Commodore Díaz Escrich Commodore Díaz Escrich grew up in Santiago de Cuba. His father, a yacht club member, served in the US Navy, and his love for things nautical greatly influenced his son, José Miguel. Growing up, young Díaz Escrich knew he wanted to become a naval officer, but those not yet 18 years old did not get into the Cuban Naval Academy. Instead, at age 16, Escrich joined his country’s Army, hoping eventually to gain acceptance into the Naval Academy. After graduation, he worked his way up the ranks to Commander of an anti-submarine ship. He returned to the classroom in the former Soviet Union. Returning to Cuba, he worked in Naval Base Operations, focusing on international maritime and legal issues.

Díaz Escrich had a vision: to develop the recreational boating industry in Cuba. He became a consultant for nautical tourism and proposed founding a new yacht club at Marina Hemingway. At the time, all Cuban yacht clubs were closed. There had been many clubs prior to 1960, but the perception of them as elitist, exclusionary organizations of wealthy capitalists made the creation of a new one difficult. Nevertheless, with great effort, Díaz Escrich was able to clear the way to open the first post- revolutionary yacht club in Cuba.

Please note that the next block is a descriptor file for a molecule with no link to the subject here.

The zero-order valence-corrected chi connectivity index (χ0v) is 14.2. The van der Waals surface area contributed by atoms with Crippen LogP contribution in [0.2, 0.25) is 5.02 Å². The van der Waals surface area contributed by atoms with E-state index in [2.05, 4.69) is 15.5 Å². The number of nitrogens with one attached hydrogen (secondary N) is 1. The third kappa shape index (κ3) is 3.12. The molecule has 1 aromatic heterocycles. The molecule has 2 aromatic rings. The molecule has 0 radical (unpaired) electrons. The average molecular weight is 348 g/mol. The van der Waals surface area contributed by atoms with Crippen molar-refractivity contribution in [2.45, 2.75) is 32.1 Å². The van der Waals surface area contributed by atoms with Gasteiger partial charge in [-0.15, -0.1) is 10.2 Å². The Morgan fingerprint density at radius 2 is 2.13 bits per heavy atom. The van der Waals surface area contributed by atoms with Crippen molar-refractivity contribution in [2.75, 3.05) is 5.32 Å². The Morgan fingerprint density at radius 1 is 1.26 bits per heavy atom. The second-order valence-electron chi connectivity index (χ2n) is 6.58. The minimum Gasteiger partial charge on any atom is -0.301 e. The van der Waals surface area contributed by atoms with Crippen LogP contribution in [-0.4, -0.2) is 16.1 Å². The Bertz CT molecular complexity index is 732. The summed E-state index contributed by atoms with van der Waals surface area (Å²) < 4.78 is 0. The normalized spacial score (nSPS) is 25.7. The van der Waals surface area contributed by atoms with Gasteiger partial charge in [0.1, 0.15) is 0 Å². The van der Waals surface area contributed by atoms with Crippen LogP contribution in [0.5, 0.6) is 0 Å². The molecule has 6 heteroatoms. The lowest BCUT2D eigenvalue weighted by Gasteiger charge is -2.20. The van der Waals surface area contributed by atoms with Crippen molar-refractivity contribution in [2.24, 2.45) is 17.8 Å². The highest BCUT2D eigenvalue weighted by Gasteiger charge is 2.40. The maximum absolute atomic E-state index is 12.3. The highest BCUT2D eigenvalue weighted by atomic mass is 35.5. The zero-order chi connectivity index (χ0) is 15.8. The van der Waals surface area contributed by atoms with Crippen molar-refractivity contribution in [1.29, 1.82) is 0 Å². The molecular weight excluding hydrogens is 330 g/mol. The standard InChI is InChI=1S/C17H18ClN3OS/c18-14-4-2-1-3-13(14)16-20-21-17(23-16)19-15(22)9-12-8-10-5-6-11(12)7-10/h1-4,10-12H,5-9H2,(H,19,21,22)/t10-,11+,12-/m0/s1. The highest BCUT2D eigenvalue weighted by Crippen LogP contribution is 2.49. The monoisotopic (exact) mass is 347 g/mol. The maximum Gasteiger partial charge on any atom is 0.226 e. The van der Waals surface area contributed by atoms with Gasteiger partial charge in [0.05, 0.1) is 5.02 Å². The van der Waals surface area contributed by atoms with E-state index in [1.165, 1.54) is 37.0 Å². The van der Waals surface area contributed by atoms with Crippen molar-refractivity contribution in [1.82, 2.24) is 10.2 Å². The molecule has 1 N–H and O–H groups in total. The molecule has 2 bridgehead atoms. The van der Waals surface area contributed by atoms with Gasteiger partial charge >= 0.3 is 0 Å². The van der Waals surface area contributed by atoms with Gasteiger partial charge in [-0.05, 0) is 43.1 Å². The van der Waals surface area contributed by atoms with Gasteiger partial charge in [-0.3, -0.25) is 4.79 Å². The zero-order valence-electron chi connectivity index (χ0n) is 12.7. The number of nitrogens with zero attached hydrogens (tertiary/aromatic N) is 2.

The area where the marina and yacht club now stand was originally developed in the late 1950’s as residential and recreational facilities. Where the boatyard now stands, a naval base for torpedo boats was established. With the Russians in retreat, the Cuban government approved new investment laws to develop tourism and started removing the warships. Cubanacan, a tourism holding company, was founded in 1987 and given the land. Marina Hemingway was established, there but the campaign to promote marine tourism had just begun.

Though it would seem a natural development to have a yacht club in a tourist complex on the water, it took until 1992 for the club to open. That day boasted 28 members from 10 countries. The second year, membership climbed to 150, representing 23 countries. Currently, there are over 1,600 members from 45 countries.

Díaz Escrich serves not only as Commodore, but also as Cuba’s goodwill ambassador to
recreational boaters, internationally and locally. He offers his professional background and experience to guide the effort for growth and development.